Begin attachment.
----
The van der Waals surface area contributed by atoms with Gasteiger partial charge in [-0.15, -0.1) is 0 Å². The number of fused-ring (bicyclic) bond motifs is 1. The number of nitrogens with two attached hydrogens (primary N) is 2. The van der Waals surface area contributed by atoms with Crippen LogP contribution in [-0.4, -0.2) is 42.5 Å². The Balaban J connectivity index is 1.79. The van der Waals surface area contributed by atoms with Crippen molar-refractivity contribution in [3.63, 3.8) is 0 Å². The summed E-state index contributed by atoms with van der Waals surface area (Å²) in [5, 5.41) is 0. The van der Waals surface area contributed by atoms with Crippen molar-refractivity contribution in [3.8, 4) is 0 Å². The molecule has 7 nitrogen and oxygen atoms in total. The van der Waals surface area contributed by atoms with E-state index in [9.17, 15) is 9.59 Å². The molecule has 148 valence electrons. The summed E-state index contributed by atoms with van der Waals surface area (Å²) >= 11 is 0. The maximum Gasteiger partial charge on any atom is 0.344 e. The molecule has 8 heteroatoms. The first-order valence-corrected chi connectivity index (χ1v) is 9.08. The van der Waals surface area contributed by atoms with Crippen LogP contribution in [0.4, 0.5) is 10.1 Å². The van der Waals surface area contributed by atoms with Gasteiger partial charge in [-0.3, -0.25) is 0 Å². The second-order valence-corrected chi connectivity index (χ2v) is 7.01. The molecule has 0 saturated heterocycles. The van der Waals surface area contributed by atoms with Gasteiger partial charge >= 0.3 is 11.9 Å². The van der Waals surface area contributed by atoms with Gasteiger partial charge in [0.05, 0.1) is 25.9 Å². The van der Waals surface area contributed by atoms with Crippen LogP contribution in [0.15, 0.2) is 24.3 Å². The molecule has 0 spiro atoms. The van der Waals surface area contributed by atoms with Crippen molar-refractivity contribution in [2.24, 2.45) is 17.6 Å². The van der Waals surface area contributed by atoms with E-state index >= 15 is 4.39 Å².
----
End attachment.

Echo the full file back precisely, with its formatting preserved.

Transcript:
The van der Waals surface area contributed by atoms with Gasteiger partial charge in [-0.15, -0.1) is 0 Å². The number of fused-ring (bicyclic) bond motifs is 1. The number of nitrogens with two attached hydrogens (primary N) is 2. The van der Waals surface area contributed by atoms with Crippen LogP contribution in [-0.4, -0.2) is 42.5 Å². The Balaban J connectivity index is 1.79. The van der Waals surface area contributed by atoms with Crippen molar-refractivity contribution in [3.63, 3.8) is 0 Å². The summed E-state index contributed by atoms with van der Waals surface area (Å²) in [5, 5.41) is 0. The van der Waals surface area contributed by atoms with Crippen molar-refractivity contribution in [3.8, 4) is 0 Å². The molecule has 7 nitrogen and oxygen atoms in total. The van der Waals surface area contributed by atoms with E-state index in [9.17, 15) is 9.59 Å². The molecule has 148 valence electrons. The summed E-state index contributed by atoms with van der Waals surface area (Å²) >= 11 is 0. The maximum Gasteiger partial charge on any atom is 0.344 e. The molecule has 8 heteroatoms. The first-order valence-corrected chi connectivity index (χ1v) is 9.08. The van der Waals surface area contributed by atoms with Crippen LogP contribution in [0.4, 0.5) is 10.1 Å². The van der Waals surface area contributed by atoms with Gasteiger partial charge in [-0.3, -0.25) is 0 Å². The second-order valence-corrected chi connectivity index (χ2v) is 7.01. The molecule has 0 saturated heterocycles. The van der Waals surface area contributed by atoms with Gasteiger partial charge >= 0.3 is 11.9 Å². The van der Waals surface area contributed by atoms with Gasteiger partial charge in [0.05, 0.1) is 25.9 Å². The van der Waals surface area contributed by atoms with Crippen LogP contribution in [0.15, 0.2) is 24.3 Å². The molecule has 0 spiro atoms. The van der Waals surface area contributed by atoms with Crippen molar-refractivity contribution in [2.24, 2.45) is 17.6 Å². The van der Waals surface area contributed by atoms with E-state index >= 15 is 4.39 Å².